Is SAT angst easing? There are signs of a more intelligent attitude toward what has been America’s most-feared test, a test for which the Class of 2015 had the lowest average composite scores in a decade.

*[SAT scores at lowest level in 10 years, fueling worries about high schools]*

Fewer colleges are requiring that applicants take the SAT or its rival college admission exam, the ACT. More of the students who yearn to attend the most selective colleges are realizing that their SAT or ACT scores are not the most important factor for getting in.

*[George Washington University applicants no longer need to take admissions tests]*

I know how scary those tests can be. I suffered a panic attack near the end of the SAT that was much worse than anything I experienced while serving as a soldier in Vietnam. But I also know that the best preparation for the SAT and the ACT is just listening in class and doing your homework.

To dispel further pre-test terror, I have a few tips from an accomplished college counselor on the changes in the math sections of the PSAT and the SAT. The advice from Perry Youngblood of Southern Pines, N.C., was originally sent to me by Shirley Bloomquist, a private college counselor in Northern Virginia. She used to be the guidance director at the Thomas Jefferson High School for Science and Technology, which has the highest SAT average in the country.

Youngblood said he found few surprises in the new PSAT, usually taken by 10th-graders as preparation for the SAT. The emphasis will be on algebra, particularly on linear and quadratic equations.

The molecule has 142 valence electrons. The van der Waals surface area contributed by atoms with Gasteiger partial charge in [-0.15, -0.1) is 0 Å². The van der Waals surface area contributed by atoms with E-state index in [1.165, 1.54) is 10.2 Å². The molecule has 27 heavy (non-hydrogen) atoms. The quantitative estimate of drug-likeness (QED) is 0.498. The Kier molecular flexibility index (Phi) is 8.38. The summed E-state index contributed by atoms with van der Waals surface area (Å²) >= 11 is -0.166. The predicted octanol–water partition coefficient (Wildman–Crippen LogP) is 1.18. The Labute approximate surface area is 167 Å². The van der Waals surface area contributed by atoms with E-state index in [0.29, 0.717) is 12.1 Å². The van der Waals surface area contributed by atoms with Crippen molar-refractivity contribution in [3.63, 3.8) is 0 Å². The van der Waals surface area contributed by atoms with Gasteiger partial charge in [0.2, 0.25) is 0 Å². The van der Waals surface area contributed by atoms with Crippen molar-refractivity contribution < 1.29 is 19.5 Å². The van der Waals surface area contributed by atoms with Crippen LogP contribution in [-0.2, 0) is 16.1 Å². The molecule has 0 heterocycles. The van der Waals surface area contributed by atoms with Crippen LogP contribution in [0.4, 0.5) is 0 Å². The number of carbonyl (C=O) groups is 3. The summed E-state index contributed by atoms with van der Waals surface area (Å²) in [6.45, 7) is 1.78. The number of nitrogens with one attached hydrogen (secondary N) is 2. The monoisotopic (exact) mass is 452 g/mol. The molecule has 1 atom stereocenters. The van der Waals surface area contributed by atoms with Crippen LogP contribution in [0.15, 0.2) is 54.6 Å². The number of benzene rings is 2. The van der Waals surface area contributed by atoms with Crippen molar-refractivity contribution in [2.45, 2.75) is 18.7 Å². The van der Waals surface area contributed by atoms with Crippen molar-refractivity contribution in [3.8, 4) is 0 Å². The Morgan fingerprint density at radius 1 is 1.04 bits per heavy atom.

“Students really need to understand what makes up a linear equation,” Youngblood said. “They should be able to explain in words what a slope of a certain value means in the context of the problem. Many problems in the new test deal with these concepts.”

He found many more surprises in the prep book for the new SAT released in June. “Several of the math concepts included are typically taught in pre-calc [or pre-calculus] as opposed to Algebra 2,” Youngblood said. “Students need to understand the remainder theorem of polynomials. They need to understand the relationship between the zeros of a polynomial and its binomial factors. They must be able to take a quadratic equation or an equation of a circle in whatever form and convert it, perhaps by completing the square, to a form so that they can analyze the graph.”

Concepts will be important, he said. One practice question he saw gave the formula for the height of an object under ballistic motion as a function of its initial vertical velocity and time, and asked when the object would return to the ground.

“Other SAT topics that are either new or more difficult include histograms, scatter-plot interpretation, unit analysis, inference from a sample, two-way tables, exponential functions or compound interest,” he said.

Useful practice problems and tests developed by the Khan Academy can be found on the College Board Web site. Long before the SAT and ACT existed, students feared tests. But examinations, even those as annoying as the SAT, are part of the learning process. You are more likely to master facts and concepts if you review them later. That is what testing is all about.

I don’t see any lasting harm from the fright that such tests, from my 10th-grade geometry final to the SAT, have inflicted on students wanting to go to college.

Some parts of the application process, such as demonstrating interests pursued outside the classroom, help give teenage life needed depth.

Selective colleges’ demands for extra-curricular activities help students persuade parents that taking homework time to play basketball, write songs, bake bread or design video games adds to their attractiveness to colleges. Those after-school activities, as well as teacher recommendations and grade-point standing in the high school class, will have more weight in admissions to a selective college than the SAT.

They also will have at least as much benefit as understanding the relationship between zeros of a polynomial and its binomial factors.